Updated: Dec 15, 2022
It is pretty hard to write a story without food coming up SOMEWHERE in the narrative. It almost always, at least in the fantasy or gothic genre's, involves a tavern or an inn and the meal invariably features bread.
Most of the time, its simply called bread. But occasionally, it is described...the taste, texture, fragrance, sound and/or color. For example: "The hot, yeasty smell of the fresh black bread teased her senses and made her mouth water." This is just one of those little ways in which details could make for a great variation of a typical literary image. But these small details can make the scene much more vivid to the readers imagination.
What about incorporating ancient grains into your story instead of relying on the old standby, wheat? Here is a list of seven different ancient grains which could be used to describe bread or could be used in your story as creative food sources.
Amaranthe- a tiny grain, which, when ground makes a really good substitute for wheat. Its high in iron, protein and calcium.
Buckwheat- a great alternative to rice for porridge. When ground, it makes a nutty tasting batter for pancakes.
Barley- almost as common as wheat in literature. Barley, however, has been cultivated for 10,000 years. Also nutty in taste.
Ferro- and ancient strain of wheat. It is also known as Emmer. One of the first grains cultivated in the ancient middle eastern area of the Fertile Crescent, which is spanned modern day Iraq, Syria, Lebanon, Israel, Palestine and Jordan, together with the Northern region of Kuwait and the Southeastern region of Turkey and the Western region of Iran. Ferro could quite possibly been the standard grain given to Roman Soldiers with their food ration.
Kamut- An ancient Khorasan wheat variety. The grains are twice the size of modern wheat, with a higher concentration of proteins, lipids, amino acids, vitamins and minerals than modern wheat strains.
Teff- It has been traditionally used in Ethiopia for centuries to make a very thin flatbread.
Quinoa- Exceptionally high in protein, it can be boiled and cooked like rice. It can also be ground to use like flour. Due to a naturally occurring saponin that coats the seeds, it must be washed before consuming or it can cause gastric distress: stomach cramping and diarrhea. To use the quinoa to make flour, it must be washed, dried and roasted before it can be ground and used.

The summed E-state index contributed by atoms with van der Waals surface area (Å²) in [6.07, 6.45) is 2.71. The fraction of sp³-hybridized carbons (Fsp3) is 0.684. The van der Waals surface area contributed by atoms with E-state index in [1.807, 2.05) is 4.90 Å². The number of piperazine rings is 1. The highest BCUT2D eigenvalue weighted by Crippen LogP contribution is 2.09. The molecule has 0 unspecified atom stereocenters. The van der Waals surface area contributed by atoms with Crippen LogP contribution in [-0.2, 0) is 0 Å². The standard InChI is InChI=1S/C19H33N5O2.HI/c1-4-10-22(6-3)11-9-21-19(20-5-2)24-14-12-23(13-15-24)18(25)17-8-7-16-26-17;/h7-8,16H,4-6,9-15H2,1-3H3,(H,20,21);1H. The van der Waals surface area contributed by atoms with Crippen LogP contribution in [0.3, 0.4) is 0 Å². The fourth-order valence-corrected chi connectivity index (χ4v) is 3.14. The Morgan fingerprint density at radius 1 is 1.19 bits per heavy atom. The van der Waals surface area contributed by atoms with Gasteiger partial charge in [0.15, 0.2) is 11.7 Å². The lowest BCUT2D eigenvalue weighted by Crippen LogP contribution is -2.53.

Rye- Much more known but not utilized as much as wheat in the literary forum. Originally grown in Germanic areas, it is actually thought to have been the seeds of weeds in wheat and barley fields.
Millet- Similar to Teff, but NOT the same. Millet has a creamy or fluffy texture when boiled and eaten as porridge. Millet is mild flavored, and often toasted before it is used. It tastes subtly like corn, but sweeter and nuttier once cooked. Its not suitable to make bread on its own, so needs to be mixed with other flours. Other wise the bread would be heavy, dense and bland.
Spelt- In existence much longer than wheat, but can be used in all the same ways. Spelt has been cultivated since 5000 BC and was a staple grain in parts of Europe from the Bronze age through medieval times. It is also used sometimes in Bavaria and Belgium to brew beer and in Poland, it is used to distill Vodka.
If you wish to do some research and enrich your work with some greater or historical detail, look into these books:
Bread- A Global History
Bread: A slice of History
Sourdough Culture: A History of Bread Making from Ancient to Modern Cultures
We've curated these works and added them to the Visual Adjectives Book Store.
You can find them here:https://www.visualadjectives.com/blank-2